(P1): Weak Signals

A network diagram with a large hub (strong links) and many smaller hubs (weak links)

One way to think about weak signals is through network modeling.

It is intuitive to view strong links in a network as the important ones and the weak links as unnecessary details or random defects in the network that don’t contribute to the purpose or function of the network. But in complex adaptive systems, strong links generate volatile unpredictable behavior. Weak links buffer the volatility of the activity of these strong links and are largely responsible for the stability of the network, even as the CAS goes about its merry way.

Interestingly, there are two communities that deliberately eliminate weak links from their social lives:

  • People who are homeless and desperate, I suppose because they believe that persons they don’t know very well are persons they can’t trust.
  • Very rich people, I suppose because they believe that those who aren’t their peers can’t be trusted and are after their money.

Both of these communities are largely right in their loss of trust for weak links, which says something about their location in the current CAS and their personal futures in the CAS.

Note that authoritarian regimes and cults both eliminate weak links in the belief that their survival only depends on the strong links that produce (in their view) their power and wealth. These kinds of “strong” CAS are notoriously volatile and readily suffer collapse if any insurgency can disturb the control.

This framework maps to the basic CAS change concept that powerful system trends are very difficult to control for positive change (even if they might support our change). The best opportunity for change lies in the weak links, because they are small now, but can grow to have much greater influence.

But identifying the weak links that might be the best support for CAS change efforts remains difficult because those links aren’t poking us in the face.

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(P1): Why the Obvious Problems are the Hardest to Change

A political cartoon from a paper in Massachusetts in 1812 showing a Gerrymandered district just like the ones we have today.

We usually approach change by focusing on the most apparent problem in our environmental horizon (what is called a pain point in customer service). Note that the slide image is a gerrymandering cartoon from 1812, and, in my mind, gives pause to the idea that we can deal with current gerrymandering through normal problem-solving (voting, passing laws, constitutional amendments, getting the right people into office, and so on).

The most obvious problems for us are usually the ones best supported by the operation of the current CAS. There are more diverse forces supporting our obvious problems, and mechanically organized problem solving will miss most of the supporting forces in its quest for changing the obvious. So our problem solving will fail, often in the short run, but eventually in any case.  This can be true even when there are powerful forces supporting change.

Often, our most obvious problems in a complex adaptive system are the core of its strength as a system and support its resilience to meaningful change efforts.

At the same time, the CAS is constantly generating new and sometimes old trends that have been gone for a while. These variations of process are small scale, and we almost never pay any attention to them. No one ever says, “Let’s stop ignoring the flea in the room”.

But the potential for long term change in a CAS lies precisely in these small variations, or in systems theory, “weak signals”. The weak signals are the indicators (not guarantors) of where to look for levers of change.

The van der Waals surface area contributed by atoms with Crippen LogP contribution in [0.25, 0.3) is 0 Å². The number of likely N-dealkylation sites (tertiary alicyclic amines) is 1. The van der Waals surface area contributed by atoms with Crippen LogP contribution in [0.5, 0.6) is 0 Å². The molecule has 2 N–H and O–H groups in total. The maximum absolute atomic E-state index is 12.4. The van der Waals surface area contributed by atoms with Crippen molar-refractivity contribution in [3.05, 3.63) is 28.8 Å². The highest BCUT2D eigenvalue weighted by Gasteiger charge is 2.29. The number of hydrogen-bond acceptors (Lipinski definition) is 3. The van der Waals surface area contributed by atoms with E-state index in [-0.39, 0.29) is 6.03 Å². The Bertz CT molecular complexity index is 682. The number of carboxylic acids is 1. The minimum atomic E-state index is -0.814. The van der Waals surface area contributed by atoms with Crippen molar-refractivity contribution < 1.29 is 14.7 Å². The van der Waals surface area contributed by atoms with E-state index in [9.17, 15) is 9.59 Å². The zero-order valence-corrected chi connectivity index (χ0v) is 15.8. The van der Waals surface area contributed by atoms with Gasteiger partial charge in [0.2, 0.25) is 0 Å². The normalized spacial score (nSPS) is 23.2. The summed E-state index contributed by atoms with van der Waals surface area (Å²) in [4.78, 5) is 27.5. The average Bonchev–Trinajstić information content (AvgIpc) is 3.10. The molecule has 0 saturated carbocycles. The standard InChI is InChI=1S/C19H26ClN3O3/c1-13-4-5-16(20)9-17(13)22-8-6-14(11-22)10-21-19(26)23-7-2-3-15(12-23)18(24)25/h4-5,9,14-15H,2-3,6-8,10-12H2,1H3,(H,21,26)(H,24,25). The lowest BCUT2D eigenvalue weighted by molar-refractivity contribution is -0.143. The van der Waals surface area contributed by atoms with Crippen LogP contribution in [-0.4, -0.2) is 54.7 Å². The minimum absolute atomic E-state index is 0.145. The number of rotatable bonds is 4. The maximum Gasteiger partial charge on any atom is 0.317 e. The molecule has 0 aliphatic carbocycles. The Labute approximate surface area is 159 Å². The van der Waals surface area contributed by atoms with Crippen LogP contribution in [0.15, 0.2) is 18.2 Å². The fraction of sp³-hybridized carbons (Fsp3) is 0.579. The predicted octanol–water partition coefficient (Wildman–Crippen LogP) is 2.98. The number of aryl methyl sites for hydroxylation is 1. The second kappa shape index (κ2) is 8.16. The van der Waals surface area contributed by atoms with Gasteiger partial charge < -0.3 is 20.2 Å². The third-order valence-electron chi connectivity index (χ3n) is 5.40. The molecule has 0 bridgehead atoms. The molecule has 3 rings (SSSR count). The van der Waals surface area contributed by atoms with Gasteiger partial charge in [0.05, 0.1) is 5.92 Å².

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(P1): Basic Ways of Thinking about CAS

A hand drawn diagram of the Cynefin Framework which is ironically very complex. Text Version through link.

By Edward Stoop at Sketching Maniacs
Text Version of Hand-drawn Cynefin Diagram

Because changing a CAS requires an entirely different way of engaging, we must develop new skills and new ways of perceiving in order to manage the losses we will not be able to avoid and to frame our future actions more strategically. These new skills are not mechanical procedures or recipes. They require ongoing engagement with the CAS and flexibility of response. These two dimensions of our CAS change strategy are the very things we have spent millennia trying to eliminate from our change plans, and our work to increase engagement and flexibility result from the rejection of the “system as machine” mentality.

This is not in any way a moralistic judgment. Unintended consequences don’t occur because there is some personal moral sanction being made by the universe that your actions are bad. Every time we create a short-term advantage for ourselves, we create an unintended and largely unperceived consequence somewhere down the tunnel of the future elsewhere in the CAS.

Humans are evolutionarily favored in devising and using short-term tactics to secure some immediate good. Before states were a reality (say, 7,000 years ago), this worked well for us generally. There was enough room in the world for our waste or mistakes to be recycled as we migrated elsewhere. The world would be “fixed” before we came back to the place we started, as it were. Now, over time, someone will eventually pay for our short-term thinking. Unintended consequences are triggered by all our efforts to stay ahead of the results of our current decisions. And, everyone else is doing the same thing. So, we or our descendants all eventually get burned by the distant actions of someone else. Our tweaks just make things worse over time.

The following posts will focus on one aspect of engaging CAS or another. The image in this slide is itself an engaging way to think about CAS.

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